Solving problems and creating innovation are desires shared by EPUs, start-ups and companies with hundreds of employees in any sector. But how? That's the question that "Design Thinking" tries to answer in a holistic way.
Design Thinking? Never heard of it? Probably not quite true. Even if the term initially brings up only question marks, all of us will have had something to do with Design Thinking - maybe without even knowing it. Workplaces have changed drastically in recent years. It's not only the internet that has opened a vast number of new options - especially with regards to cooperation and co-creation , team and project related work is frequently the topic for discussion - but also in the "analogue" world. If you add to this: innovation, interdisciplinary nature and user oriented design, then you get pretty close to what Design Thinking is.
Let's start again from the beginning: Design Thinking initially simply means to "think like a designer". That is, to use the methods which (industrial) designers use in their work and to apply it to other areas. The term is probably most often connected to the Californian company IDEO, who first marketed the Design Thinking system and uses it themselves. Flat hierarchies, project related team work and creative courage are part of a normal day in the office at IDEO - a core task of the company is to also teach this to others.
One of the co-founders of IDEO, David Kelly, also heads up d.school, which he founded, at the Hasso Plattner Institute of Design in Stanford, which amongst other things offers so-called "bootcamps" in Design Thinking and has made this method presentable even in the academic world.
During such bootcamps, e.g. persons from different work areas are split into groups and are given a project - and in the best cases there are also customers who are included in the process and give feedback. Instead of simply discussing the wishes of the customer in the team and to then try to magic up some innovation, Design Thinking wants to include the end user into the thought process and that in an as emphatic way as possible. This means that extended, deep surveying of the user/target group with regards to their requirements for the concept is part of the process. Design Thinking is not only a method of finding a solution, it desires to start with the right questions.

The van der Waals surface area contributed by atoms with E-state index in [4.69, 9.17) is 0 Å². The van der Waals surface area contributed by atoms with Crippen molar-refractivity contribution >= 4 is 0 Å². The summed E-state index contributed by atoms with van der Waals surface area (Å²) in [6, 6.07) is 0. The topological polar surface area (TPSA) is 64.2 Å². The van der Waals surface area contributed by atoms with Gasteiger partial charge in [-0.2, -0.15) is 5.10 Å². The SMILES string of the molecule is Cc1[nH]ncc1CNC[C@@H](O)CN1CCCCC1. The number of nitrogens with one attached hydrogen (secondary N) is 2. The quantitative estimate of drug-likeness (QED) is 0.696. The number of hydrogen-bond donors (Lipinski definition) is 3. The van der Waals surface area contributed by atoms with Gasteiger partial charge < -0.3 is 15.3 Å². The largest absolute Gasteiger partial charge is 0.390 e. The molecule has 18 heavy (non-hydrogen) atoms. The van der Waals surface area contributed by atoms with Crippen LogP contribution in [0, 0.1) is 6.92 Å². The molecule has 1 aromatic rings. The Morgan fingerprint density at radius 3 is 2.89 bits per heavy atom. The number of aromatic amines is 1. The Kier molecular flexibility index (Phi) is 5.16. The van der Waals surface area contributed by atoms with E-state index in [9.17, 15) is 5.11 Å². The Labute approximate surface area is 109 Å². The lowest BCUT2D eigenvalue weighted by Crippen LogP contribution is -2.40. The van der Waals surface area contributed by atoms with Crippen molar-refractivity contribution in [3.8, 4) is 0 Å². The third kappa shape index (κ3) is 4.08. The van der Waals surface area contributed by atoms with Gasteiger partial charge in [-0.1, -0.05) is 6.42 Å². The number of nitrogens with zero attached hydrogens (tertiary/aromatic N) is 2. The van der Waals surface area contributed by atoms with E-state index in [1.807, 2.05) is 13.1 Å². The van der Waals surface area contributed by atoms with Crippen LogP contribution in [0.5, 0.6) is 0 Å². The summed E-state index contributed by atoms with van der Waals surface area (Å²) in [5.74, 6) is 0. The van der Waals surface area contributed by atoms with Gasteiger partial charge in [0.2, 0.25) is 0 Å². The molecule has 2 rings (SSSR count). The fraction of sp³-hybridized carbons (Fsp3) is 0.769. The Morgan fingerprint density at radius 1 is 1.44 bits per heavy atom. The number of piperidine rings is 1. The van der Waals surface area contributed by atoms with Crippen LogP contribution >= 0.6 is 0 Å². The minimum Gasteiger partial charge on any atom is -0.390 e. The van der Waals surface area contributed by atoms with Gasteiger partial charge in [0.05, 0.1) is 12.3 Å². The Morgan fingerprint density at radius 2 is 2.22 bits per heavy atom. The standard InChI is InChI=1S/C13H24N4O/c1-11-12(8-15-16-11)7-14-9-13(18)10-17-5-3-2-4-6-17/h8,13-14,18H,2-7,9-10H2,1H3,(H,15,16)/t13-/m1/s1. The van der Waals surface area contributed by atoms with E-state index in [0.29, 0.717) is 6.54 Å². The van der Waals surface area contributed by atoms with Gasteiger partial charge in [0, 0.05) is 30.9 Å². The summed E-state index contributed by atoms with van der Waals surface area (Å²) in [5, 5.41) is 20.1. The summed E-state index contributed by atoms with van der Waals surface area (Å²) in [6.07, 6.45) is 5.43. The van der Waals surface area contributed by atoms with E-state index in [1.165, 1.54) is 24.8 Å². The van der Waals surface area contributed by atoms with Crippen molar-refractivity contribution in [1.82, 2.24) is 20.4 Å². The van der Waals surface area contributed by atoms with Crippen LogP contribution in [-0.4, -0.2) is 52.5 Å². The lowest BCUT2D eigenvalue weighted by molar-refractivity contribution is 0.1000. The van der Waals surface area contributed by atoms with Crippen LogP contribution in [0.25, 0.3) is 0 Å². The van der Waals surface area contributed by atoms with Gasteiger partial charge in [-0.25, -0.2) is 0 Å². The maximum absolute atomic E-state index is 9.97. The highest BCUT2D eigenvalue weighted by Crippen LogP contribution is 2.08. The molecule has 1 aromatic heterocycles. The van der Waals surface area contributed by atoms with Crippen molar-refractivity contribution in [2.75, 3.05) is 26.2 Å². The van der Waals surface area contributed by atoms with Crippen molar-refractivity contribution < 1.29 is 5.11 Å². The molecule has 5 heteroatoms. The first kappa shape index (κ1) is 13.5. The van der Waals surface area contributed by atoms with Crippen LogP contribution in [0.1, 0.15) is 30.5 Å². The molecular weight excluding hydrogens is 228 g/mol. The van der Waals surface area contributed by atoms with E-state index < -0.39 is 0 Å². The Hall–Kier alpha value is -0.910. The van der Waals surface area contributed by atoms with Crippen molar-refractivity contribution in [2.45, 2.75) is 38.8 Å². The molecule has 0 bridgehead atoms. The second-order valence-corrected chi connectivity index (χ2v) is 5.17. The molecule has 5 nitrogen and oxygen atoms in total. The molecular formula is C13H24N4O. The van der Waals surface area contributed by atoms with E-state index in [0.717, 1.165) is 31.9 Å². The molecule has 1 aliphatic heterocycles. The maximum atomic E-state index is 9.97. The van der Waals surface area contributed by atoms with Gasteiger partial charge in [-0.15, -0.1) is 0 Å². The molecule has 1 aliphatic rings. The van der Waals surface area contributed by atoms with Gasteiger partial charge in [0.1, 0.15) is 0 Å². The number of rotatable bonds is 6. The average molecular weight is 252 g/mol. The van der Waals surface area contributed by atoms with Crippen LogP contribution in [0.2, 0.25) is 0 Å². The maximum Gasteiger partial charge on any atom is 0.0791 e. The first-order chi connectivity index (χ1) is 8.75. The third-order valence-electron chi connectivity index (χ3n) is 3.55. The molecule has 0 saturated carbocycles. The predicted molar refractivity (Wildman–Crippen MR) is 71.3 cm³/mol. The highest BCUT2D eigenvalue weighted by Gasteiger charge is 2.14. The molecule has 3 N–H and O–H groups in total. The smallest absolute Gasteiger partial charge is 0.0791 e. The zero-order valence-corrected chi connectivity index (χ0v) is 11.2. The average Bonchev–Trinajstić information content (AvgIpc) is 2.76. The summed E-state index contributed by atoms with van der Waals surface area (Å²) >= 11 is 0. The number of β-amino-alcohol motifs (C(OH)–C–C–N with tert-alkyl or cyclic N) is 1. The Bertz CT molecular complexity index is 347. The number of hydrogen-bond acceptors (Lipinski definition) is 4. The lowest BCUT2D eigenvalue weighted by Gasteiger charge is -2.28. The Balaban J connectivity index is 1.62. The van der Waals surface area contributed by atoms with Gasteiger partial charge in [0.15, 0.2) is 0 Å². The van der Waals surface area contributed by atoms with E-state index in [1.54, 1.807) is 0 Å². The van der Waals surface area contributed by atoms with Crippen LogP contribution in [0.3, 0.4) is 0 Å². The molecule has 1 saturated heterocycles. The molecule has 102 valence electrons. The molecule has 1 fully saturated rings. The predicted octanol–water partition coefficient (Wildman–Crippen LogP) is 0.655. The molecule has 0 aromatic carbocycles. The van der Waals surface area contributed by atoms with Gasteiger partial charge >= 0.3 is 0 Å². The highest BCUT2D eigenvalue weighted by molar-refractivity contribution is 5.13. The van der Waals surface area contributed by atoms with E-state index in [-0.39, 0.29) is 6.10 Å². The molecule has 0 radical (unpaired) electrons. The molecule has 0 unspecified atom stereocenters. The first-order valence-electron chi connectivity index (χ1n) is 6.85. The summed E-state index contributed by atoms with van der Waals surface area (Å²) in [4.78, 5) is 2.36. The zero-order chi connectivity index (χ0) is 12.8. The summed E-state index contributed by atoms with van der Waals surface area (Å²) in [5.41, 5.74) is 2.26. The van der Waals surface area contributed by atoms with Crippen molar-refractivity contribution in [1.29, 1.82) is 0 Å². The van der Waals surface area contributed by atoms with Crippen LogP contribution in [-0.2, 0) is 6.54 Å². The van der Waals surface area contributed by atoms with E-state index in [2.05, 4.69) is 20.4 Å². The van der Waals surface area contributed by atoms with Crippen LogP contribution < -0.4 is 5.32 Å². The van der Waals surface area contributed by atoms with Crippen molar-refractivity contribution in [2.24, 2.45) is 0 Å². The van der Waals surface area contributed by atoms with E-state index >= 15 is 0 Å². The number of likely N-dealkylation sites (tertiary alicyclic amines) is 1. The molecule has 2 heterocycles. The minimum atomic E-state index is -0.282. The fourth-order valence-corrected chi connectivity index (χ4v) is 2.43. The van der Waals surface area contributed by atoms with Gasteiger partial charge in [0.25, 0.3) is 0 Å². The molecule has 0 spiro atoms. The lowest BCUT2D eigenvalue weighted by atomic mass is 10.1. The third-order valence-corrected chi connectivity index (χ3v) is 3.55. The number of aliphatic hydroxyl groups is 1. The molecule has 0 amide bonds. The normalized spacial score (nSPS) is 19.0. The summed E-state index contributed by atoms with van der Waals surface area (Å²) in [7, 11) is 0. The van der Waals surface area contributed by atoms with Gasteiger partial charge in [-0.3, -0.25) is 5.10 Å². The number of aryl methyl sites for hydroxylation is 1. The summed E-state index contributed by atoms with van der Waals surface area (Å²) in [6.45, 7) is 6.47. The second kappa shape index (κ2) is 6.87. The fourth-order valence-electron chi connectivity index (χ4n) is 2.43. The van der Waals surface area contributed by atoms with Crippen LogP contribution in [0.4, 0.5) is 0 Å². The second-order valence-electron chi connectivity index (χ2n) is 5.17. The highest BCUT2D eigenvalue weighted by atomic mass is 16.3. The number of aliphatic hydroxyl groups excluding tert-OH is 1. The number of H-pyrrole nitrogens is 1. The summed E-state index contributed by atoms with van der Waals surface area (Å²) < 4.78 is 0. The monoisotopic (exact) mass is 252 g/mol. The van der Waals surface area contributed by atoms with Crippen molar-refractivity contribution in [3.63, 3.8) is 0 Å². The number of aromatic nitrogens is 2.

Valentin Abe, from bettertoday, Agency for Innovation and New Work, a Berlin based consulting firm and defines itself as strategy consulting, innovation academy and idea workshop) is responsible for management and communication, sums it up perfectly: "You have to have empathy for the user, you have to let go of what you thought and how you worked up until now. You have to get out and listen to people. Be it on the streets or in companies - you have to understand where the requirements are."
Another important factor for Design Thinking is the quick prototype phase or creation of models which are taken from the way designers work. Instead of creating expensive prototypes over a long period time, small models are fashioned from materials such as foam, paper or Tixo as soon as possible and shown to test customers. If there is no appeal, then you can react quickly and with little financial loss.
Professor Hubert Scholl, who teaches Design Thinking as per the principle of "Understand, Empathize, Define, Ideate, Prototype" as part of the Master Degree Course in Supply Chain Management at the Campus Steyr of the FH Oberösterreich, tells us about his experiences: "The fascinating aspect of this approach is the intensive engagement with the entire setting of the problem which needs solving, and this includes trying to understand the user for whom the solution has to be found. In this context, ideas and solution approaches are created which go far beyond of previously standard results based on monocausal created contexts."
Design Thinking is not a rigorous system, it is very accessible - many people who work with it only use certain approaches which they have learnt either during their training or in workshops or which they have taught themselves using videos or tool kits that you can buy en mass on the net. Still, Design Thinking has frequently been criticised in recent years: that it does not deliver the kind of innovation that it initially promised. This is, however, a criticism which aims more at the implementation rather than the concept itself: Creative work - as design and its associated thought processes is in large part - cannot be packaged 100% into an instruction manual, but it needs trying out which in turn means getting on the wrong track occasionally, something which both large companies and small ones try to avoid. For Design Thinking to work, companies have to allow creative spaces in which these "wrong track" can happen. A view which Valentin Abe supports: "The business world has conditioned us mostly to a status quo where ideas have to be always successful, have to be according to a business plan and therefore meet the requirement of entrepreneurial safety-mindedness. To "simply try something" is usually not allowed. One of the essential features of Design Thinking is, however, the concept that instead of a rigid and linear process we have to think and try in cycles. The acceptance of "mistakes", which are not really real mistakes is actually an opportunity to find a sensible idea and solution."
Design Thinking comes closes to one of those issues which have the greatest innovation potential but which cannot be learned: the hardly tangible "creativity".